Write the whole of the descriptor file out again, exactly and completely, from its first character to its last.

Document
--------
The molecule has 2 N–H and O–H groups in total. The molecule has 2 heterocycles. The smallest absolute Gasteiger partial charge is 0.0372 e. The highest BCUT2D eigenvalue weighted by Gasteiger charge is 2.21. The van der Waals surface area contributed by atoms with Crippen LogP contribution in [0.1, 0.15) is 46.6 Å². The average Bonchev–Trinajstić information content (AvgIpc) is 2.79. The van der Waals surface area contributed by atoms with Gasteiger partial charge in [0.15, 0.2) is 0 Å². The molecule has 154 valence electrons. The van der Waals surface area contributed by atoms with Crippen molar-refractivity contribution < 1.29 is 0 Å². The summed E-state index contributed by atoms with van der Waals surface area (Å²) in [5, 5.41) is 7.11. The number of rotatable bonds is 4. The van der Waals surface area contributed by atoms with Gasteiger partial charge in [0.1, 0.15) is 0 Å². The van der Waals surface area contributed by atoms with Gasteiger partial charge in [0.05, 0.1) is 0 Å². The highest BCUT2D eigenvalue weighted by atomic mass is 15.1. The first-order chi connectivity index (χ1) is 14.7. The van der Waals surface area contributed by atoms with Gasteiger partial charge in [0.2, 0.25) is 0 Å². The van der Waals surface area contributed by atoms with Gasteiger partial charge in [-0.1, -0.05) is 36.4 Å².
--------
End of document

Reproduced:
The molecule has 2 N–H and O–H groups in total. The molecule has 2 heterocycles. The smallest absolute Gasteiger partial charge is 0.0372 e. The highest BCUT2D eigenvalue weighted by Gasteiger charge is 2.21. The van der Waals surface area contributed by atoms with Crippen LogP contribution in [0.1, 0.15) is 46.6 Å². The average Bonchev–Trinajstić information content (AvgIpc) is 2.79. The van der Waals surface area contributed by atoms with Gasteiger partial charge in [0.15, 0.2) is 0 Å². The molecule has 154 valence electrons. The van der Waals surface area contributed by atoms with Crippen molar-refractivity contribution < 1.29 is 0 Å². The summed E-state index contributed by atoms with van der Waals surface area (Å²) in [5, 5.41) is 7.11. The number of rotatable bonds is 4. The van der Waals surface area contributed by atoms with Gasteiger partial charge in [0.1, 0.15) is 0 Å². The van der Waals surface area contributed by atoms with Gasteiger partial charge in [0.05, 0.1) is 0 Å². The highest BCUT2D eigenvalue weighted by atomic mass is 15.1. The first-order chi connectivity index (χ1) is 14.7. The van der Waals surface area contributed by atoms with Gasteiger partial charge in [0.2, 0.25) is 0 Å². The van der Waals surface area contributed by atoms with Gasteiger partial charge in [-0.1, -0.05) is 36.4 Å².